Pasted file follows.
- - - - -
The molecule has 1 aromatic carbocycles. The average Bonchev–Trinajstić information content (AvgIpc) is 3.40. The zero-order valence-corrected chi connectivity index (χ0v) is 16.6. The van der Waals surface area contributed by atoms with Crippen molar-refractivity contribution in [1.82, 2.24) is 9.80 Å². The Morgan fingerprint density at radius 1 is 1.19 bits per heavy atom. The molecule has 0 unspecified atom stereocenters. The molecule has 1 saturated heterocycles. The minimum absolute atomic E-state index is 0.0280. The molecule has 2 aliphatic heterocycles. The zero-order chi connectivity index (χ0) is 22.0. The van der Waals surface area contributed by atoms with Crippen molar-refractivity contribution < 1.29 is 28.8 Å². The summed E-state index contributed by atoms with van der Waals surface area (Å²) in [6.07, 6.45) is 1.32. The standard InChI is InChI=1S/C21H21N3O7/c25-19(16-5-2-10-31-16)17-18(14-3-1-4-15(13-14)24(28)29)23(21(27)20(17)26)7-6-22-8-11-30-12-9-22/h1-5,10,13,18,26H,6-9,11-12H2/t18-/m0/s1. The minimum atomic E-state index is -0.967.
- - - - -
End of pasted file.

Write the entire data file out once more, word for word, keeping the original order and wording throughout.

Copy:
The molecule has 1 aromatic carbocycles. The average Bonchev–Trinajstić information content (AvgIpc) is 3.40. The zero-order valence-corrected chi connectivity index (χ0v) is 16.6. The van der Waals surface area contributed by atoms with Crippen molar-refractivity contribution in [1.82, 2.24) is 9.80 Å². The Morgan fingerprint density at radius 1 is 1.19 bits per heavy atom. The molecule has 0 unspecified atom stereocenters. The molecule has 1 saturated heterocycles. The minimum absolute atomic E-state index is 0.0280. The molecule has 2 aliphatic heterocycles. The zero-order chi connectivity index (χ0) is 22.0. The van der Waals surface area contributed by atoms with Crippen molar-refractivity contribution < 1.29 is 28.8 Å². The summed E-state index contributed by atoms with van der Waals surface area (Å²) in [6.07, 6.45) is 1.32. The standard InChI is InChI=1S/C21H21N3O7/c25-19(16-5-2-10-31-16)17-18(14-3-1-4-15(13-14)24(28)29)23(21(27)20(17)26)7-6-22-8-11-30-12-9-22/h1-5,10,13,18,26H,6-9,11-12H2/t18-/m0/s1. The minimum atomic E-state index is -0.967.